The Great Compost Experiment!

ippWe all know the most important aspect of any garden is the soil. Mine is dreadful; stoney, sandy and nutrient poor. Organic and permaculture principles tell us to feed the soil not the plant. If I’m going to turn my garden around the first thing I need is compost.

Good compost is pretty expensive, roughly R400 to R600 a cubic metre ippdepending on how much you buy. This is very good value for what it does, there’s no point in buying a beautiful rose for R100 and putting it into poor soil, (I have done this and speak from experience) but I’m going to need a shitload (haha see what I did there) so I’ve got to make it. Previous experience is restricted to cold composting, piling everything up and leaving it for months and months and months. If I want compost fast I need to make hot compost. I found some great posts, here and here, on how to do it in under a month.

ippThere is a stable down the road which gives away manure to whoever will take it. They leave it ready packed into old feedbags and only ask that you return the bags. I can fit about seven in my little ford fiesta
We cleared out an old compost heap resulting in five massive bags of mulch (and another hand trowel) and built our new one. I’m not entirely sure about the ratios, so we’ll see how long it takes. Hopefully in a months time I’ll be able to tell you all about my fantastic compost.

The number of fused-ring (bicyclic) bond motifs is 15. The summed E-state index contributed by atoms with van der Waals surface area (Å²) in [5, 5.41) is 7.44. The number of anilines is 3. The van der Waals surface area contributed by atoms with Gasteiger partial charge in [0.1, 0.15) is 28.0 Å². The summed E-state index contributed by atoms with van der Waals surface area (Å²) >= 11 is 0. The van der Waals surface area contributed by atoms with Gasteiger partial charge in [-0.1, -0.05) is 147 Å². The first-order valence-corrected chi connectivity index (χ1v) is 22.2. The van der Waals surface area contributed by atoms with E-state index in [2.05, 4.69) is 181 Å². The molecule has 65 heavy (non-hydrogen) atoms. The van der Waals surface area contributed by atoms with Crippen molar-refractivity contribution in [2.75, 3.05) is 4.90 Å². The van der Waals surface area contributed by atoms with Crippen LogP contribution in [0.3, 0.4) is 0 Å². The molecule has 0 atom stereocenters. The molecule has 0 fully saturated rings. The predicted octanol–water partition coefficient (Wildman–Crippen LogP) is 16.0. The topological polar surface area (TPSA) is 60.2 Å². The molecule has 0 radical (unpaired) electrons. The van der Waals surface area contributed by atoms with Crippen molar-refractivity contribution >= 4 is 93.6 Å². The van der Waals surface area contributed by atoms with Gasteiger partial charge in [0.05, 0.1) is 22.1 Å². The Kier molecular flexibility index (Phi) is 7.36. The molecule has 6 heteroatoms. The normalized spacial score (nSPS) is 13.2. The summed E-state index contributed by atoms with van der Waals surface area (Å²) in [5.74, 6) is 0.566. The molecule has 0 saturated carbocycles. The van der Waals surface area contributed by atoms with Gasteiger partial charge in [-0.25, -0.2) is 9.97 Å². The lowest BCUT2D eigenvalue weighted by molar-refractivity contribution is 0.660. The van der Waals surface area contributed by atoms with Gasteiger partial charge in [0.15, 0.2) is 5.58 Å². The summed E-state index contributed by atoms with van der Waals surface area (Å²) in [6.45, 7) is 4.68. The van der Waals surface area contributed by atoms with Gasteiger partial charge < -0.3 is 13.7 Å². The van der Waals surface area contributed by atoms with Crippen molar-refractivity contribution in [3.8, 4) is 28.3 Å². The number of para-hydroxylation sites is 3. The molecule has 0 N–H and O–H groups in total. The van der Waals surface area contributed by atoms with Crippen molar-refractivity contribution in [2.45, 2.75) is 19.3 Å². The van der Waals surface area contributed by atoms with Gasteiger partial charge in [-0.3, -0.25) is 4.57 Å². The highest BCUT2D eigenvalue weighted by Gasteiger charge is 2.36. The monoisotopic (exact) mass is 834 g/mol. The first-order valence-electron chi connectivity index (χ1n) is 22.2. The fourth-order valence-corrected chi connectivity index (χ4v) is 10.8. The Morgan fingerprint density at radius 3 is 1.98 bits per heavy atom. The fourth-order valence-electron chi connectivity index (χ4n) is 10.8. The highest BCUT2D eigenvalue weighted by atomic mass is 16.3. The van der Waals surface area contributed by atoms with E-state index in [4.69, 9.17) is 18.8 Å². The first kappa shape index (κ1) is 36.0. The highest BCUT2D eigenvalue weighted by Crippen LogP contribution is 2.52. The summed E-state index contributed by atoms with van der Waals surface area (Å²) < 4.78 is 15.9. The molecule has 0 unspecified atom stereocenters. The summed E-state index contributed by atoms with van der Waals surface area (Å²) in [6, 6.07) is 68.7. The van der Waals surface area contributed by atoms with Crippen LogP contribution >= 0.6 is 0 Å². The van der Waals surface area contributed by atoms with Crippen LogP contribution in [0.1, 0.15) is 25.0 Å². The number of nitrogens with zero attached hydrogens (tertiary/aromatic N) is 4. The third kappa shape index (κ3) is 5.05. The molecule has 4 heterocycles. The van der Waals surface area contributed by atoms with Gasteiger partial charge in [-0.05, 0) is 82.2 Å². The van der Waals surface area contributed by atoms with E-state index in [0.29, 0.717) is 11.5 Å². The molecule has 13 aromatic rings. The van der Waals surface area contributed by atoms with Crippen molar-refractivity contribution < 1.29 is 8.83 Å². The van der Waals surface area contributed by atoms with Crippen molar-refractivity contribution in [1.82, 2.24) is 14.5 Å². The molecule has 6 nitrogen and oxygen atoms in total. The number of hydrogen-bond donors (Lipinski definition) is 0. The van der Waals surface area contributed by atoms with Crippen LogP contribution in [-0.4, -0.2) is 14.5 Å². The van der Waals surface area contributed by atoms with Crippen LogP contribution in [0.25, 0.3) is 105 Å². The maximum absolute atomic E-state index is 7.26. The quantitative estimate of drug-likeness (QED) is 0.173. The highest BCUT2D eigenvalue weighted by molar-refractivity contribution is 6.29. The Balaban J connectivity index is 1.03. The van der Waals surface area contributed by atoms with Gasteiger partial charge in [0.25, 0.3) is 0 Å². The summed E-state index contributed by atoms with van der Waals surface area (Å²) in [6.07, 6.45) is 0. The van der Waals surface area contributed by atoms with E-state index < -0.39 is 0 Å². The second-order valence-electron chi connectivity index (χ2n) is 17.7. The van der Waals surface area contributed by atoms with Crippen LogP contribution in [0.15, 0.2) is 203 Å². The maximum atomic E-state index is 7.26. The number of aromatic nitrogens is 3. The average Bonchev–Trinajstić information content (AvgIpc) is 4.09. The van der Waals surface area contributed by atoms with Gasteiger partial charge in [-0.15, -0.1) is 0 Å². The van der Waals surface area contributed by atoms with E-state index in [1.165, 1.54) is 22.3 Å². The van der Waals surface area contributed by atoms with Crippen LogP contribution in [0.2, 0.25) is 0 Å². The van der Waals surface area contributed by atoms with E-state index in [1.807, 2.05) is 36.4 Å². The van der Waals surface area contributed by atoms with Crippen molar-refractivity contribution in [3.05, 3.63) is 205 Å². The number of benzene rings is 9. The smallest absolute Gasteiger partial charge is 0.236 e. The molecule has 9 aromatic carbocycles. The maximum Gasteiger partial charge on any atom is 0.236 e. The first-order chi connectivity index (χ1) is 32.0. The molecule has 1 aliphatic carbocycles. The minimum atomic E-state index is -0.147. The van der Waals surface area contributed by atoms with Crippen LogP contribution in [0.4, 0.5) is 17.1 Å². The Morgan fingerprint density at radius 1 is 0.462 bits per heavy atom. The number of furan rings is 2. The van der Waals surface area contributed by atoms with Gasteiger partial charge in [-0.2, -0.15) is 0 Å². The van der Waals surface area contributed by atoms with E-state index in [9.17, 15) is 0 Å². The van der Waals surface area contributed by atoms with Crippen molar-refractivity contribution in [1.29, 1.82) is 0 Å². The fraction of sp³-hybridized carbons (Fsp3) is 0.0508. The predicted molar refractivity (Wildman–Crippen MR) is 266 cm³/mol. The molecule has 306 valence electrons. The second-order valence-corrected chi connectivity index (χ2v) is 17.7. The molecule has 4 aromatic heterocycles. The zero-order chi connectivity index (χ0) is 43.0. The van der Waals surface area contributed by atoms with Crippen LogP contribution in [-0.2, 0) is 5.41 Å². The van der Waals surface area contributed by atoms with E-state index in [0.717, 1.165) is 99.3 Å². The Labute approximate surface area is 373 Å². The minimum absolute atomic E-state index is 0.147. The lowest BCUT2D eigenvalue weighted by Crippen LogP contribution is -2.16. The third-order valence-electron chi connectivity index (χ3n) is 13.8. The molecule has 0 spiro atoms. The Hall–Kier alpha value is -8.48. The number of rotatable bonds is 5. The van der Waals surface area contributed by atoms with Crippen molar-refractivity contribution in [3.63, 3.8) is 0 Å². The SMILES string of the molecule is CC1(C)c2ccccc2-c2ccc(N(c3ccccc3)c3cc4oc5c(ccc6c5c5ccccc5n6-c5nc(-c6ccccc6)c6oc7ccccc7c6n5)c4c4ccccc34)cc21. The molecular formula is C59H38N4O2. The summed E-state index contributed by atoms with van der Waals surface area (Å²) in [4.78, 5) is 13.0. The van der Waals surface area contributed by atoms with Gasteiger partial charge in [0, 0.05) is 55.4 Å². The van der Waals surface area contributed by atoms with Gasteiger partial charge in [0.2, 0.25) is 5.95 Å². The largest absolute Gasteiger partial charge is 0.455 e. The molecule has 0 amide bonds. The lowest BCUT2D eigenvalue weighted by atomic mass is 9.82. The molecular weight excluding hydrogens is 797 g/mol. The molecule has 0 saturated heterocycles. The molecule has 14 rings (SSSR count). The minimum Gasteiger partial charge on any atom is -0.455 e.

Sweet Potatoes


We’re only just getting started.

June is harvest time for sweet potatoes, my favourite crop! They are delicious, nutritious and fantastically easy to grow. Obviously this depends where you live but in my poor sandy soil they have been extremely generous. Perhaps that’s why, like an indulgent mother I’ve let them run rampant. It’s so much easier to assure people that the bottom garden, once a lawn and successive years the site of my veg garden attempts, is full of sweet potatoes even if you can’t see them for the black jacks. Like any child overly indulged they are starting to take over and pushing boundaries so I’m taking them in hand. In the future they’ll grow only where they’re told.



I’m sure other gardeners out there must also find that if you lose something you’re sure to find it when you’re sifting the compost. In the past I’ve found a veg peeler, a pair of secateurs and yesterday a small garden fork.

We’ve been digging out compost heaps to improve our poor sandy soil and also so I can make a new home for my chickens. I think this will be house number 5 but they get better with each try.

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ippI’ve also planted out more garlic, I think i must have about a hundred garlic plants but you can never have too much right. Peas are just coming up, so exciting as well as broccoli, cauliflower, red onions and red lettuce that i planted into trays.

The expected frost came with a vengeance, 4mm thick ice on the water bowls, so I’m putting the seedling trays to bed at night and bringing them into the sun every morning.